Traditional Apple Varieties
This variety could be classified as an Antique but it has remained a standard apple in the northeast since it was introduced in 1870. We love them for applesauce and we always add one to our mix in an apple pie for the extra good flavor. Great for fresh eating off the tree, but they quickly soften in storage.
Developed in the late 1890’s by crossing McIntosh x Ben Davis. This slightly tart apple has very white flesh that is slow to discolor making it great for fresh salads. It makes a delicious pie and is good in applesauce. If there is one bad stop on a Cortland, it tends to break down quickly, but perfect apples are good keepers.
This Red Delicious x McIntosh cross is the pride of New York. This apple takes the best qualities of its parents to make a great eating and all-purpose apple. Great for school lunch boxes and shines up so beautiful. We feel this apple does not get the credit it deserves.
Pronounce ma-KOON. This McIntosh x Jersey Black cross apple has diehard fams. We think it is a superior flavored apple, but tends to get very soft, very quickly. Sooo, enjoy as MANY of these as you can just after they are harvested. Also this was the variety used in our 1st prize 2005 apple pie winner.
Harvested late September
This Jonathan x Golden Delicious cross is a top quality all-purpose apple. Texture of this creamy yellow flesh in noticeably crisp and juicy and more on the sweet side. When Honeycrisp are gone, Jonagold seem to quickly rise in popularity. Great in an apple pie with one McIntosh apple added in.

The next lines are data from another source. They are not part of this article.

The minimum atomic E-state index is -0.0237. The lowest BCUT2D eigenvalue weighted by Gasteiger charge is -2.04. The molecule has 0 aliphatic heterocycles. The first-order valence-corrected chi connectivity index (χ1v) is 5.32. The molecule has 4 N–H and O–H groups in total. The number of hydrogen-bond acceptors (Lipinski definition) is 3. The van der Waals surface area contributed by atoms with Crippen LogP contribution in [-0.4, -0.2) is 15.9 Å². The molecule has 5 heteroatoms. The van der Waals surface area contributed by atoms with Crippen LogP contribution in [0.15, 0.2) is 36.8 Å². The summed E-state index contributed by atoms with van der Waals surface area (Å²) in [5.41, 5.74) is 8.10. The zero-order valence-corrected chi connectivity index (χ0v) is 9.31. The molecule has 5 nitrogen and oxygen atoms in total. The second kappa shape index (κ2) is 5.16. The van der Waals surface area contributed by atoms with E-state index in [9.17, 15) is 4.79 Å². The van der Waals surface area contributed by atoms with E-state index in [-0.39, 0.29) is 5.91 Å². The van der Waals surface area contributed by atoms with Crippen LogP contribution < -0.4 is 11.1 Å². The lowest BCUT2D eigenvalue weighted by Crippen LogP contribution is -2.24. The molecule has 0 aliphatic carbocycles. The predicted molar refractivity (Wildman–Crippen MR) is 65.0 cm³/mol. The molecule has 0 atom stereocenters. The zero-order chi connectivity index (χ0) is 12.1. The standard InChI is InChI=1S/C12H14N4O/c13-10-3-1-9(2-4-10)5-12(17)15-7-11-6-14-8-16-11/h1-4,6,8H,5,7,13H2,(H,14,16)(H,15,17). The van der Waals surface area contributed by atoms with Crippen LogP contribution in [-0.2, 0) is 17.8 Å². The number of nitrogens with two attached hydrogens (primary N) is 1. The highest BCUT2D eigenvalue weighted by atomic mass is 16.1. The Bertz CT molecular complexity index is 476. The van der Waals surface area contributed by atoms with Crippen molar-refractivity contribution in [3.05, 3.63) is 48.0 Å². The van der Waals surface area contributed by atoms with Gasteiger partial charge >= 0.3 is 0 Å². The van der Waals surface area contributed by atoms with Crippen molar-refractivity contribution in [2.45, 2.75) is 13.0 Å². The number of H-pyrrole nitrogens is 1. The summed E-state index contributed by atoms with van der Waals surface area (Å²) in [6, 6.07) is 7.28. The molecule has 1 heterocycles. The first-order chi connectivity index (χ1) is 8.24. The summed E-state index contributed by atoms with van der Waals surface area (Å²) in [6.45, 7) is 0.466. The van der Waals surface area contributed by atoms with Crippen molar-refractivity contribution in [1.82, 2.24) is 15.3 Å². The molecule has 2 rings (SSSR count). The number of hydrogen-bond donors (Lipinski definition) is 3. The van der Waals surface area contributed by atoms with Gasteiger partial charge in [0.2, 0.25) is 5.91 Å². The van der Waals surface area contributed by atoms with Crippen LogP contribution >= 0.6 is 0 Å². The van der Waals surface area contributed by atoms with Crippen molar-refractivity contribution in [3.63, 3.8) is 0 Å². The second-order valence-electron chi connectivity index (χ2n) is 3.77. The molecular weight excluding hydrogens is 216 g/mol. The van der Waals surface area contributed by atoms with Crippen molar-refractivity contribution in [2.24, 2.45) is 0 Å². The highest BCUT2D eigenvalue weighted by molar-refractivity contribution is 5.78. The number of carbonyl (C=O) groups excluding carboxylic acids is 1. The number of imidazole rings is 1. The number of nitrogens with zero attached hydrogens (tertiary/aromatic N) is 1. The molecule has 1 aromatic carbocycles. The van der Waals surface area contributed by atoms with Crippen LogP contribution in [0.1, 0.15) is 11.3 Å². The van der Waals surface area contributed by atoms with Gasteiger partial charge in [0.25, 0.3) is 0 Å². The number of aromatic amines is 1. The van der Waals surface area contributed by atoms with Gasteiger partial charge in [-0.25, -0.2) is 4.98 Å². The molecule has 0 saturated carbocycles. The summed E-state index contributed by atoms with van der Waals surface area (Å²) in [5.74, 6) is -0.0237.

Harvested early October
Early American apple believed to have sprouted from a seed of English Russet. Commercially marketed variety by the early1800’s. Although this apple is remembered most as the ‘champagne’ of old time apple cider, we love to eat them fresh. This apple you slowly enjoy – it is intense. Also good for baking and drying.
This beautiful red apple does not score high in fresh eating, but it keeps its shape well in pies and cooks down nicely for apple sauce.
Harvested late October
This apple is like saving the best for last to harvest. It is so flavorful – hard, crunchy and sweet! It makes delicious pies and applesauce with very little sugar. They keep very well so load up for the winter.
Harvest early November
This large apple might also have been named Synergy for the way it borrows from, and improves upon its genetic donors, Northern Spy and Golden Delicious. It was bred by New York State Agricultural Experiment station in Geneva and released in 1962. This is a wonderful all-purpose apple, but really is great in a pie.
This seedling of Winesap was developed by Dr. Stayman in Leavenworth Kansas and commercially sold by 1895. Staymans’ tartness is milder than Winesap and seems to vary year to year. It’s a great hard apple and good for everything.